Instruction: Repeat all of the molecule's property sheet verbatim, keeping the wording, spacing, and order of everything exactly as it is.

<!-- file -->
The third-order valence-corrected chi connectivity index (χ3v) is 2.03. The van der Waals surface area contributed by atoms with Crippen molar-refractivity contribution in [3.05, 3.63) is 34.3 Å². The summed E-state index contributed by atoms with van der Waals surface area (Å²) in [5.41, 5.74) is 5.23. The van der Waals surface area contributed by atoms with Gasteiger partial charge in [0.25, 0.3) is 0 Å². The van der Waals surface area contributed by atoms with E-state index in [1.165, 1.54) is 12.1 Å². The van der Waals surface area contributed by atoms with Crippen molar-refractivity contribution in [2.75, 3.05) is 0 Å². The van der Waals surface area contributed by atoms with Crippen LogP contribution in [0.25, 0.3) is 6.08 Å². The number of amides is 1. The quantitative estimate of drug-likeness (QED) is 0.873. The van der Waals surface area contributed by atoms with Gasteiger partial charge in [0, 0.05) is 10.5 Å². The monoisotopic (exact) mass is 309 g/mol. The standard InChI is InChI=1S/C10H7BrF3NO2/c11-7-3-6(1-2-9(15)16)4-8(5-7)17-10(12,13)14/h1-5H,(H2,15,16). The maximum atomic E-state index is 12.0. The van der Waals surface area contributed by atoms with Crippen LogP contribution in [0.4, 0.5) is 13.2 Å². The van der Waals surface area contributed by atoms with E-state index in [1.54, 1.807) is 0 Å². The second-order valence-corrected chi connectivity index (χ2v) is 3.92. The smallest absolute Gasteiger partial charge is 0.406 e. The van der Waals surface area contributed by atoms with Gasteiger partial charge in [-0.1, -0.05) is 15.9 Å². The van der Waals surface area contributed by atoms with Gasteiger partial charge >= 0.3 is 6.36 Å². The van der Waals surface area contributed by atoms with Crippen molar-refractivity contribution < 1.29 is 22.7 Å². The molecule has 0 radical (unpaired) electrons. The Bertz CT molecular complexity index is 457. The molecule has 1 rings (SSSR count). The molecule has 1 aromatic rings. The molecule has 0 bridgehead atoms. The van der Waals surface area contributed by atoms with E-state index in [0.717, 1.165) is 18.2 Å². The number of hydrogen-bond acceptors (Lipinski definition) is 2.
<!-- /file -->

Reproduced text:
The third-order valence-corrected chi connectivity index (χ3v) is 2.03. The van der Waals surface area contributed by atoms with Crippen molar-refractivity contribution in [3.05, 3.63) is 34.3 Å². The summed E-state index contributed by atoms with van der Waals surface area (Å²) in [5.41, 5.74) is 5.23. The van der Waals surface area contributed by atoms with Gasteiger partial charge in [0.25, 0.3) is 0 Å². The van der Waals surface area contributed by atoms with E-state index in [1.165, 1.54) is 12.1 Å². The van der Waals surface area contributed by atoms with Crippen molar-refractivity contribution in [2.75, 3.05) is 0 Å². The van der Waals surface area contributed by atoms with Crippen LogP contribution in [0.25, 0.3) is 6.08 Å². The number of amides is 1. The quantitative estimate of drug-likeness (QED) is 0.873. The van der Waals surface area contributed by atoms with Gasteiger partial charge in [0, 0.05) is 10.5 Å². The monoisotopic (exact) mass is 309 g/mol. The standard InChI is InChI=1S/C10H7BrF3NO2/c11-7-3-6(1-2-9(15)16)4-8(5-7)17-10(12,13)14/h1-5H,(H2,15,16). The maximum atomic E-state index is 12.0. The van der Waals surface area contributed by atoms with Crippen LogP contribution in [0.4, 0.5) is 13.2 Å². The van der Waals surface area contributed by atoms with E-state index in [1.54, 1.807) is 0 Å². The second-order valence-corrected chi connectivity index (χ2v) is 3.92. The smallest absolute Gasteiger partial charge is 0.406 e. The van der Waals surface area contributed by atoms with Gasteiger partial charge in [-0.1, -0.05) is 15.9 Å². The van der Waals surface area contributed by atoms with Gasteiger partial charge >= 0.3 is 6.36 Å². The van der Waals surface area contributed by atoms with Crippen molar-refractivity contribution < 1.29 is 22.7 Å². The molecule has 0 radical (unpaired) electrons. The Bertz CT molecular complexity index is 457. The molecule has 1 rings (SSSR count). The molecule has 1 aromatic rings. The molecule has 0 bridgehead atoms. The van der Waals surface area contributed by atoms with E-state index in [0.717, 1.165) is 18.2 Å². The number of hydrogen-bond acceptors (Lipinski definition) is 2.